After two days in the cavernous Prowein exhibition halls in Dusseldorf, I am left with a set of varied impressions.
First, the mood is much, much less gloomy than the one I encountered at tastings in London last week. The UK wine trade is suffering from the triple whammy of a) being arguably the worst-affected recession victim, b) having a currency that buys 20% less European wine than it did a year ago and c) facing a fresh duty hike in a few weeks time.
Second, there´s Bordeaux. The Union des Grands Crus de Bordeaux ran a tasting here on Sunday and then headed home to ready themselves for the annual en primeur circus. If the buzz here is anything to go by, attendance will be thinner than usual - I´m certainly not going - and unless 08 prices plummet, there won´t be any buying. Several negociants are reported to be on the point of collapse and producers are openly suggesting that way Bordeaux sells its wines will have to change. As the always perceptive Thibaut Despagne said "we´re seeing the end of a 30 year era".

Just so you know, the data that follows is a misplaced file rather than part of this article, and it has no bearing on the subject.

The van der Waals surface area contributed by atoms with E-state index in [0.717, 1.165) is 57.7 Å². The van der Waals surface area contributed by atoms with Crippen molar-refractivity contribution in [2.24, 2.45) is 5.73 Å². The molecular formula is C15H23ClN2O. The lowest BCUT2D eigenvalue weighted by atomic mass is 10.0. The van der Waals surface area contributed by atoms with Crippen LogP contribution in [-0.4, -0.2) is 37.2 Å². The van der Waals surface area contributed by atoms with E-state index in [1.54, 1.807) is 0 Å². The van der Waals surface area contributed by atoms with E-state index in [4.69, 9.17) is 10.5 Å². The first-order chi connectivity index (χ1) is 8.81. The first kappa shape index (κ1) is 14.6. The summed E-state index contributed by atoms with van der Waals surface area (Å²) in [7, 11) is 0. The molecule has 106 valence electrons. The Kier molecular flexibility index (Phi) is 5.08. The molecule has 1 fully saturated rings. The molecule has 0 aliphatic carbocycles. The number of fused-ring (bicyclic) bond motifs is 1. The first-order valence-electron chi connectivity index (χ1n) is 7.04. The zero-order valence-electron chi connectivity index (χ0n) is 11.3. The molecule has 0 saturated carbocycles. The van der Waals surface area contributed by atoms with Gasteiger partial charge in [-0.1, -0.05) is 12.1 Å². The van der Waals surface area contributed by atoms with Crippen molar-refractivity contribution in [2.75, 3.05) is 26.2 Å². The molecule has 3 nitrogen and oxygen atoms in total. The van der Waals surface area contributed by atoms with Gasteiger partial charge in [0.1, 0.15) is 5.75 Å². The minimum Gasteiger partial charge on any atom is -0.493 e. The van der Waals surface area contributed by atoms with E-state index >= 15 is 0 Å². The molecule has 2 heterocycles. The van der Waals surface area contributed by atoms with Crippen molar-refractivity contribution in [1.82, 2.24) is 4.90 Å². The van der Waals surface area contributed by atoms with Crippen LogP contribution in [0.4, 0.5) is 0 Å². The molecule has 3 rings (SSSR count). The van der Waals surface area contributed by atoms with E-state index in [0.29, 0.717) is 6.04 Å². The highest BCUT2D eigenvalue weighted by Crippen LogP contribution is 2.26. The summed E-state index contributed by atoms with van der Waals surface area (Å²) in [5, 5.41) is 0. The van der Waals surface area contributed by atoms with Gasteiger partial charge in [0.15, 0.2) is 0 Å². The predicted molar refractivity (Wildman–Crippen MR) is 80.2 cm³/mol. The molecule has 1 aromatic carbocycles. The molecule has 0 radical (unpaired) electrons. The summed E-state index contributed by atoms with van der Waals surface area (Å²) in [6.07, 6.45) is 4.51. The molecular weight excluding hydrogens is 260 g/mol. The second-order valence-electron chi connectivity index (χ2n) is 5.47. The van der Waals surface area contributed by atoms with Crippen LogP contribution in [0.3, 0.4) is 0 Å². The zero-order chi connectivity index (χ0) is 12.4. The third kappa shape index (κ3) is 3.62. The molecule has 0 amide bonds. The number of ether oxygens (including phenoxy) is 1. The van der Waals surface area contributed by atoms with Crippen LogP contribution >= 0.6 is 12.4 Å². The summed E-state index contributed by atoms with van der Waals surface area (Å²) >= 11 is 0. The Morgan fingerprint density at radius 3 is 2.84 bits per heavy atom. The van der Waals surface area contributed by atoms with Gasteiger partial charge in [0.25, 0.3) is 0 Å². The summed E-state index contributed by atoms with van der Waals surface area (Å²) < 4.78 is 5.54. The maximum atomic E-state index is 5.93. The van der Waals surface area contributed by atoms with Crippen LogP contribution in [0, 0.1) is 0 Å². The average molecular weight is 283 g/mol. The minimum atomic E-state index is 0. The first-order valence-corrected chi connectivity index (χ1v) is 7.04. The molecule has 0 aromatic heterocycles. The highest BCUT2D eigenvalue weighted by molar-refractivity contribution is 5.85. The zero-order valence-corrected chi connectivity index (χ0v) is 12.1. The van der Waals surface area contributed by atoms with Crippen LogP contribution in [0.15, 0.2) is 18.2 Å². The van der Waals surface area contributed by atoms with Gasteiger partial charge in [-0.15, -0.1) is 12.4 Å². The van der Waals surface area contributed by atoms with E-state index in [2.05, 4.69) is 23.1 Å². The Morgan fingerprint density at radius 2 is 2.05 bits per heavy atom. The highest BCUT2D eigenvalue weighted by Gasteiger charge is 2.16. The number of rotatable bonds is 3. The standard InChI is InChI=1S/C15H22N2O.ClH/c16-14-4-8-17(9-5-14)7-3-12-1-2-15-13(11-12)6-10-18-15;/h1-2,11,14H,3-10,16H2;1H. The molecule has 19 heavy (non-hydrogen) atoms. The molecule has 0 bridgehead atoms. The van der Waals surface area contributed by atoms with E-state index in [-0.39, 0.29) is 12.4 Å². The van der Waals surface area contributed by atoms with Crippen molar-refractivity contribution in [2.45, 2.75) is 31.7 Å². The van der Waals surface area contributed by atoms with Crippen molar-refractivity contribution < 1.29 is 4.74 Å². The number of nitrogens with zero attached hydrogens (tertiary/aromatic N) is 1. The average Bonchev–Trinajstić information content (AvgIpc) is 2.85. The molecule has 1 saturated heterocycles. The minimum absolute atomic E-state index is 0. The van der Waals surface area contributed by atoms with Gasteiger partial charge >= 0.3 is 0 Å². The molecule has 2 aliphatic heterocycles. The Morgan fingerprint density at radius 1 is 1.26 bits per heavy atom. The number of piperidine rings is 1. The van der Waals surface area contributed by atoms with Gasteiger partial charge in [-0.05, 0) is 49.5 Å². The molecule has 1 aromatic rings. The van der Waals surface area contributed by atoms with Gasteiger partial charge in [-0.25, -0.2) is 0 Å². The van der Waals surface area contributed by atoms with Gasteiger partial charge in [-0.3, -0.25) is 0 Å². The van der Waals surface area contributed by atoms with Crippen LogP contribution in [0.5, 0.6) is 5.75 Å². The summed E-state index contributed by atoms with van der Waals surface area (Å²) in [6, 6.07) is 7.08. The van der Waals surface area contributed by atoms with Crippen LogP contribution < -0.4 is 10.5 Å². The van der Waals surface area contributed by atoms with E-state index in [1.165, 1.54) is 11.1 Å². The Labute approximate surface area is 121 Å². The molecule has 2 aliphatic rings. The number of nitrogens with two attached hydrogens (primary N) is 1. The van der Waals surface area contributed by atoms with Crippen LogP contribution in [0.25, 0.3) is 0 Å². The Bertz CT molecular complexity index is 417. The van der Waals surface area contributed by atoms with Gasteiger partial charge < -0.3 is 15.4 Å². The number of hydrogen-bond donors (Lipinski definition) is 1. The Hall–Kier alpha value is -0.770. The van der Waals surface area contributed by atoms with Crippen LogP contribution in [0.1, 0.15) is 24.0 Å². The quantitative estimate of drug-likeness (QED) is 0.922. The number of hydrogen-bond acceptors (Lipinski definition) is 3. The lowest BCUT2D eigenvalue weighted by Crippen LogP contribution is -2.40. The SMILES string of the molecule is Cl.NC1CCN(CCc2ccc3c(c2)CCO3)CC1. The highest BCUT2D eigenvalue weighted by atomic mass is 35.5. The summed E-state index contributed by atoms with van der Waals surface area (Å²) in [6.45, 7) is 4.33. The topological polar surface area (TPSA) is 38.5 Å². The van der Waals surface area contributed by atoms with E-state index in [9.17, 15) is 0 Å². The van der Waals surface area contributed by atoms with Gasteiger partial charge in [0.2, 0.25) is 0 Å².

The busiest areas of the fair are the German halls (especially the VDP) which is not surprising, and the Austrians who have just overtaken Australia in their exports to Germany.
The Australian stands are not the cheeriest, and, according to visiting Aussie drinks writer James Wells, there´s much grumbling about the closure of the Wines of Australia European office. Sales to Germany are dropping and there is a feeling that Europe is being abandoned in favour of Asia. But since Aussie sales are growing fast there, maybe the Aussie powers-that-be feel justified in their decision to shift focus.
There´s much talk of lower alcohol wine, but no great evidence. Indeed, there are plenty of 14% plus German wines on show...
Next stops for at least some of this travelling circus are London for the London Wine Trade Fair in May and Bordeaux for the Vinexpo Fair in June. Rumours abound about the latter event which is said to have contracted from two halls to one...